Albums to watch

Food For Worms


Food For Worms

Third album of guitar-based indie rock from the Brixton-based quintet includes a guest appearance from Phoebe Bridgers

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Dead Oceans
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  1. 10.0 |   Dork

    Proper lightning in a bottle stuff, its lack of polish and abrasive edges capture the energy and excitement from one of the country’s best live bands and, pinching what another band said once, showing Shame at their very best
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  2. 10.0 |   The Skinny

    South London guitar quintet shame return to their valiant, charismatic best on new record Food for Worms
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  3. 9.0 |   DIY

    The sound of a band performing at the peak of their powers
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  4. 8.3 |   Beats Per Minute

    Food for Worms‘ greatest strength is to chronicle how incredible it can feel to be in the presence of this band, at this moment. It feels as if you could almost reach out and touch them, rip open their shirts and feel their sweat
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  5. 8.1 |   Spectrum Culture

    The quintet has refined their technique to create something a little spacier and groovier, but also more emotional and bleary-eyed, like football fans chanting and sobbing together at the pub upon seeing their team win the Premier League
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  6. 8.0 |   Under The Radar

    A dark, deeply felt album that resonates even at its most frantic and obscure
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  7. 8.0 |   Clash

    An album soaked in nostalgia and melancholy but retains the razor-sharp edge that make shame so brilliant
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  8. 8.0 |   Loud And Quiet

    The ten tetchy songs on show here don’t run, but veer, bolstered by a new recording approach that is less compartmentalized and freer than the London quintet’s previous two records
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  9. 8.0 |   Upset

    Get ready to have your mind blown
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  10. 8.0 |   NME

    The band's third album packs all the punk punches with sharp lyricism, high-octane playing, and smart production
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  11. 8.0 |   The Independent

    Shame let go of their punky roots on an accomplished, purposefully imperfect record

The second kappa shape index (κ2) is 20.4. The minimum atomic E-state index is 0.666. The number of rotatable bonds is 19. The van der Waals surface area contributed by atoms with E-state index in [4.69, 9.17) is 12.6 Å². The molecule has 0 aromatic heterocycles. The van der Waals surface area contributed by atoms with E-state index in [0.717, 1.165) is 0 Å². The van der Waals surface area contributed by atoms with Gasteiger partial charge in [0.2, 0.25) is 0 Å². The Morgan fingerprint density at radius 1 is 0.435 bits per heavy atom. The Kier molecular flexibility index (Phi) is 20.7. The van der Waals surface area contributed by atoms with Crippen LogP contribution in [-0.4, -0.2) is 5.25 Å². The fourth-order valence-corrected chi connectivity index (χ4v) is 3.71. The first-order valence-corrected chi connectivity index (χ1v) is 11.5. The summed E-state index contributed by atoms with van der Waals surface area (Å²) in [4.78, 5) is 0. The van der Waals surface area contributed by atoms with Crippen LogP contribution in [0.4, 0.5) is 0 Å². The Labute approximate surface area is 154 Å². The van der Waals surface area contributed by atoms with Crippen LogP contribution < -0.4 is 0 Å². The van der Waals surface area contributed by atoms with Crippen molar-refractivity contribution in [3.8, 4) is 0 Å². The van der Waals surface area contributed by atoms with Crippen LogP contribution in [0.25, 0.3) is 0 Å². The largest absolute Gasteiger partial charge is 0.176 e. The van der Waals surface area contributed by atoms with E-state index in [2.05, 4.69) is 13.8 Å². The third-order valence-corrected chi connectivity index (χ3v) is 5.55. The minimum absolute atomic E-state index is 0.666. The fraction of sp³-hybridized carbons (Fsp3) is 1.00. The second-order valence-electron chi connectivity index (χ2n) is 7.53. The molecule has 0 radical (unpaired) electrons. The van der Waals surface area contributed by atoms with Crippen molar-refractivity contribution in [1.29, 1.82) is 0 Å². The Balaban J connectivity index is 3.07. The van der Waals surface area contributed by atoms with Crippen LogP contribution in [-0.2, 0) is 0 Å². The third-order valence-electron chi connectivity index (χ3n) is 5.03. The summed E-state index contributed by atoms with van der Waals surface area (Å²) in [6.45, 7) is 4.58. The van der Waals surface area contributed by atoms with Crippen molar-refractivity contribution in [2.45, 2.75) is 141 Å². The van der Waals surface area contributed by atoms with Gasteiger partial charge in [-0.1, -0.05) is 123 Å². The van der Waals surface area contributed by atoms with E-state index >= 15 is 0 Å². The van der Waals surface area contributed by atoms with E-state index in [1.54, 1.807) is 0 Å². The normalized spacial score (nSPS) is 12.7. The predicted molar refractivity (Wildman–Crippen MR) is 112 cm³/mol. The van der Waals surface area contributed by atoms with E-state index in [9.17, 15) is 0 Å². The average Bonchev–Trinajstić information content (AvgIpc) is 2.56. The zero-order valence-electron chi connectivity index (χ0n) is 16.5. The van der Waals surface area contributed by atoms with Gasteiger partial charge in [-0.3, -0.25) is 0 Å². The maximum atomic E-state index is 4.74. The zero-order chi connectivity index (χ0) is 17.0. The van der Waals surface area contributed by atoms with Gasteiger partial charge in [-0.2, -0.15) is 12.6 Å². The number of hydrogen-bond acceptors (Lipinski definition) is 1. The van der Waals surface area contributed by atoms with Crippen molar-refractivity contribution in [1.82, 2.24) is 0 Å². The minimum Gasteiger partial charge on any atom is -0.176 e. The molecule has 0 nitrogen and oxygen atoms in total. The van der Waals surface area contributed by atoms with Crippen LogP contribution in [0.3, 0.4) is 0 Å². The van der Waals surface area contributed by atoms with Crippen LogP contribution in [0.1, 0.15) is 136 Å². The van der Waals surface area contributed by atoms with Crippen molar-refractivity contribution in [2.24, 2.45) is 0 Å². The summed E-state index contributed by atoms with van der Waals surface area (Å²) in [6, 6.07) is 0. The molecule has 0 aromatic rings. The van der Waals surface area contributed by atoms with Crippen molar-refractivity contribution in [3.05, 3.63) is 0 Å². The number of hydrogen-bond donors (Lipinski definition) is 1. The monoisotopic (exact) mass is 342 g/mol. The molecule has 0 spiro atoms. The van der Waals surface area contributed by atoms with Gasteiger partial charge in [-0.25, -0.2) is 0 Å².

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  12. 7.7 |   Pitchfork

    The British rockers’ third album peels away from the talky post-punk pack, emphasizing melody, ramshackle piano, and reflections on friendship
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  13. 7.7 |   Northern Transmissions

    The band’s third instalment isn’t quite the Lamborghini promised, but nonetheless ‘Food for Worms’ is a good yet partially flawed addition to shame’s discography
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  14. 7.5 |   Paste Magazine

    The British post-punk group hangout in familiar, occasionally perplexing territory on their third album
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  15. 7.0 |   PopMatters

    Post-punk revivalists Shame’s Food for Worms shows a band unafraid to move beyond their sound. The result is anthemic, pulverizing, thoughtful, and expansive
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  16. 7.0 |   musicOMH

    As far as third albums go, this is definitely more of an Ultra Mono than a Skinty Fia
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  17. 7.0 |   Gigwise

    Though some tracks may need a bit of wearing in, Food For Worms will likely prove to be an indelible step in Shame’s sound
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  18. 6.0 |   XS Noize

    Their willingness, and bravery, to explore new sounds, and moods, should be applauded. Yet, despite the experimentation, there is often a rudderless feel to the album, with the band desperately searching for the common ground they are comfortable on
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  19. 6.0 |   The Observer

    Veering between contemplative and bombastic, the south Londoners once more fall short of their early prowess
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  20. 5.0 |   Uncut

    The caustic wit of their first two albums is too often buried under shouty non-choruses and dirgey post-punk bluster, either side of a couple of more notable moments. Print edition only

  21. 5.0 |   The Line Of Best Fit

    Five years since storming onto the scene – it could be time’s up. Food for Worms is more evolution than revolution, a slow and slight nod to progression instead of the giant leap that would ignite the masse
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  22. 5.0 |   Slant Magazine

    Aside from one or two cuts, though, nothing here is as satisfying as previous Shame highlights like the nervy, ominous “Snow Day” or “Nigel Hitter,” whose splintered dance-rock managed to be both hooky and weird. For the most part, Food for Worms manages to be neither
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  23. 4.0 |   Evening Standard

    They’ve always been good at unnerving the listener, but at times here it feels confused
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